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Let it rain, let it rain, let it rain

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• We’ve been blessed in this part of Texas since last fall, receiving frequent rain events and restoring much of the moisture we lost to the long, hot summer of 2011. • Farmers across the state, in fact, are more hopeful than they have been since this time last year. • Folks in the High Plains are also hoping for a few rainfall events through what remains of winter to bring the wheat crop out of its moisture-stressed lethargy and produce a decent yield.

“Rain, rain go away; come again some other day.”

I thought of that piece of childhood rhyme Saturday afternoon while flopped on my sofa watching a basketball game and reading. I can multi-task.

I also looked through the den windows occasionally to admire the downpour falling outside. It rained all day. It started sometime in the night Friday and alternated from drizzle to gully washer. It was wonderful.

I had no desire for this rain to go away. We’ve been blessed in this part of Texas since last fall, receiving frequent rain events and restoring much of the moisture we lost to the long, hot summer of 2011. The Northeast and Central Texas areas are damp. Wheat crops look promising; pastures are recovering. Farmers are optimistic about having ample moisture to get spring crops planted.

Farmers across the state, in fact, are more hopeful than they have been since this time last year. At recent meetings in Waco, San Antonio and Fort Worth, farmers from across the state reported receiving “some” rain in the last month to six weeks. In many areas, West Texas, for instance, rainfall has not been adequate to restore soil profiles depleted in last year’s historic drought. But most have had a bit of moisture—rain or snow. Consequently, most feel a bit hopeful that rainfall patterns may be returning to something closer to normal.

A lot of farmers, even those in the High Plains and the Rio Grande Valley, say they may have already received more precipitation than they got all of last year. It’s not enough, yet, but it’s enough to offer a bit of optimism following a devastating growing season.

And some say they are more hopeful because those of us to the east have been getting rain. The thinking goes that moisture in Texas often begins over this way and then sort of backs up to the West as the year goes along. They figure/hope that by planting time around Lubbock or Amarillo, the climate situation will provide enough moisture to allow timely cotton, corn and grain sorghum planting. Folks in the High Plains are also hoping for a few rainfall events through what remains of winter to bring the wheat crop out of its moisture-stressed lethargy and produce a decent yield. They’d also appreciate some relief for pastures depleted by last summer’s heat and drought.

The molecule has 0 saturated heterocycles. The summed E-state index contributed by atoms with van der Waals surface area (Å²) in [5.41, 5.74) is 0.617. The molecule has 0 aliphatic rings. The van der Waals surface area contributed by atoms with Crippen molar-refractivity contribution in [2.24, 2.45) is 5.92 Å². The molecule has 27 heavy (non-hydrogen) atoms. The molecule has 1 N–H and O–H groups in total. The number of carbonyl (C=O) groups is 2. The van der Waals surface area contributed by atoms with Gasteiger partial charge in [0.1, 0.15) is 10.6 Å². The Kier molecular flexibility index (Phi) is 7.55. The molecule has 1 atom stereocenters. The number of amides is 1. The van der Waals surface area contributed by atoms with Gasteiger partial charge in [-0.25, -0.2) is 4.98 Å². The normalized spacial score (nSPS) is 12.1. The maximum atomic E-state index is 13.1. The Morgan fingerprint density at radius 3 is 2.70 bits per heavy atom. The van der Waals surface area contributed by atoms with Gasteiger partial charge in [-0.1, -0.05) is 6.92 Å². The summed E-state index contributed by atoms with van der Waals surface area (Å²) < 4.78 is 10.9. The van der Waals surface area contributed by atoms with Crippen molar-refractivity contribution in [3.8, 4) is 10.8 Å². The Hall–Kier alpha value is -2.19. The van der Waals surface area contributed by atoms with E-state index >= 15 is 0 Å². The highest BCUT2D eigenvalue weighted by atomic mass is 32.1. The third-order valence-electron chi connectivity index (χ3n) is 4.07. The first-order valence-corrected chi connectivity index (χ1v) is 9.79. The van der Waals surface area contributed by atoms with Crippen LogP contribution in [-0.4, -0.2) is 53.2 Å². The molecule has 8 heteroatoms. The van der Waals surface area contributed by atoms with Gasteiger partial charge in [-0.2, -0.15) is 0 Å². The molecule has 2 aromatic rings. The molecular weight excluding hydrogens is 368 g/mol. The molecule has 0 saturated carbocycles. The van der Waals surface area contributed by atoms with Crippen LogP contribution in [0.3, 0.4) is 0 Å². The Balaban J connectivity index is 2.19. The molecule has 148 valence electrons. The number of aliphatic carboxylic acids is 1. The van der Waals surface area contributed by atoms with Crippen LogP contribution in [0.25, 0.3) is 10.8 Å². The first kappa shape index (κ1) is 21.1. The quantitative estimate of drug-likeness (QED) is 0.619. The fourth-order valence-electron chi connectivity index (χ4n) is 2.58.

I’ve also heard reports recently that La Nina, the grumpy old bitty in the Pacific that creates the environment for Southwest droughts, may be moving back toward neutral and could be gone by mid to late spring. Other predictions push that blessed event further out, August or September. I’m pulling for spring.

I’ve also talked to several farmers who say they are not greedy about rainfall. They don’t need a lot of rain to make a cotton crop, for instance. They just need it at the right time. Last summer they simply didn’t get any at all.

But several have told me that an inch or two along the way during peak demand will be adequate to make a good yield. Timing, they say, is everything. That late spring departure date for La Nina would fit that timetable—a good planting rain, an inch or two to help get plants emerged and growing well and then two or three rains during fruit set would set up the 2012 cotton crop for a good yield.

“Rain, rain go away, little Johnny wants to play.”

Well John, be content to play inside for awhile. When I was a kid we spent rainy days playing checkers or reading. I guess video games will have to do while you learn to appreciate the peaceful, promising sound of rain on the roof.

 

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